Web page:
The red-hot digital currency is up more than 400% this year. That's not surprising to bitcoin fans.
Bitcoin soared past $5,000 for the first time early Thursday morning and it continued to hit new heights throughout the trading day.
The red-hot digital currency, which is up more than 400% this year, blew past $5,300 to $5,382 just after 12 p.m. ET. Sell-off pressure has since pushed the coin back down below $5,300.
It is still up near 10% Thursday.
The $5,000 mark has long been a threshold of high-anticipation in the bitcoin community. Traders got a taste of it in early September when bitcoin hit a high of $4,921, according to data from Bloomberg.
Soon after that, its price declined amid news of a crackdown in China and regulatory uncertainty around initial coin offerings, a cryptocurrency-based fundraising method. After bottoming out near $2,900 per coin on September 15, it has since rallied.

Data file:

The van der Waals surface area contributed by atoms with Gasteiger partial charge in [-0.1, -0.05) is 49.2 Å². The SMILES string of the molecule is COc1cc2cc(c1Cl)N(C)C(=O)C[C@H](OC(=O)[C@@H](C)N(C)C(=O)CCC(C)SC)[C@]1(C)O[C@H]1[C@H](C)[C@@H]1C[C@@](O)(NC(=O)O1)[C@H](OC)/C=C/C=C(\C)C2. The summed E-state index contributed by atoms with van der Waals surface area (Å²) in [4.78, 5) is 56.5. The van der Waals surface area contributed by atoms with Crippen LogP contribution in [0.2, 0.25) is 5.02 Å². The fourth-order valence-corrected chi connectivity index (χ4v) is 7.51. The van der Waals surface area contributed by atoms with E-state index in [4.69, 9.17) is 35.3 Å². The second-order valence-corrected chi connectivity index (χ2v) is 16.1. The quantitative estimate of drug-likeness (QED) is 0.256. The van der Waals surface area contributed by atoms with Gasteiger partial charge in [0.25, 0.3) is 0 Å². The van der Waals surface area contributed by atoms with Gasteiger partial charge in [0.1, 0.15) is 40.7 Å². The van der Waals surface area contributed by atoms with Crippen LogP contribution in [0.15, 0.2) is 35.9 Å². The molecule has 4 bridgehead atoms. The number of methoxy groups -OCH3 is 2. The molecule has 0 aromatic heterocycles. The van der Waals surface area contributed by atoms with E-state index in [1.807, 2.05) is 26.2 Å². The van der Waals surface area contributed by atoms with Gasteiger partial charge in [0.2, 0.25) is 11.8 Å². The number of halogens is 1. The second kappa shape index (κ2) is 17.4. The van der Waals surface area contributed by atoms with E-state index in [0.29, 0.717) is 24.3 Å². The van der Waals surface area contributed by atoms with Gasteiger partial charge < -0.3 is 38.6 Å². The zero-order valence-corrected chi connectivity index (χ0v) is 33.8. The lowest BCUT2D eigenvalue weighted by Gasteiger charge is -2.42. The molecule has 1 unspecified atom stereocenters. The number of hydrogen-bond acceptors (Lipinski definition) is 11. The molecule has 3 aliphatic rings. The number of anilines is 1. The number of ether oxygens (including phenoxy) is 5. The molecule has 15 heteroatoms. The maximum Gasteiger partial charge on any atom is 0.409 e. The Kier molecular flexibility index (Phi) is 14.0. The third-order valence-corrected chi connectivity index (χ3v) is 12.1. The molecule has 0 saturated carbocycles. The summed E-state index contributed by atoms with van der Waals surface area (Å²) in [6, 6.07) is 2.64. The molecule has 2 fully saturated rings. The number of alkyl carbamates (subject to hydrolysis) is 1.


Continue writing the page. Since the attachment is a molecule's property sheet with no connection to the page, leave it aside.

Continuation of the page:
That has come as no surprise to folks in the bitcoin community, who say government regulations and crackdowns on the coin have little impact on its underpinning technology or its price.
“Bitcoin was designed to operate outside of the influence of governments and central banks, and is doing exactly that," said Iqbal V. Gandham, a managing director at eToro UK. "So to us, this bounce back in price is no surprise."
Josh Olszwicz, a bitcoin trader, told Business Insider during an interview in mid-September that the markets ignored news out of China because it didn't impact the coin's actual blockchain technology.
"If it doesn't affect the protocol, then it's not a real problem," he told Business Insider."The bitcoin cash shakeup was much more worrisome from my perspective, but even then the core bitcoin protocol remained unaffected."
Bitcoin has seen its value increase by more than $1,000 per coin in the past week alone, with a rally that coincides with renewed interest in the currency from investment banks. The Wall Street Journal last week reported that Goldman Sachs was looking at setting up a bitcoin trading operation, and Morgan Stanley CEO James Gorman said recently that the cryptocurrency was "certainly more than just a fad."
The day's rise comes "as bulls returned to the market with a vengeance," according to Neil Wilson, a senior analyst at ETX Capital.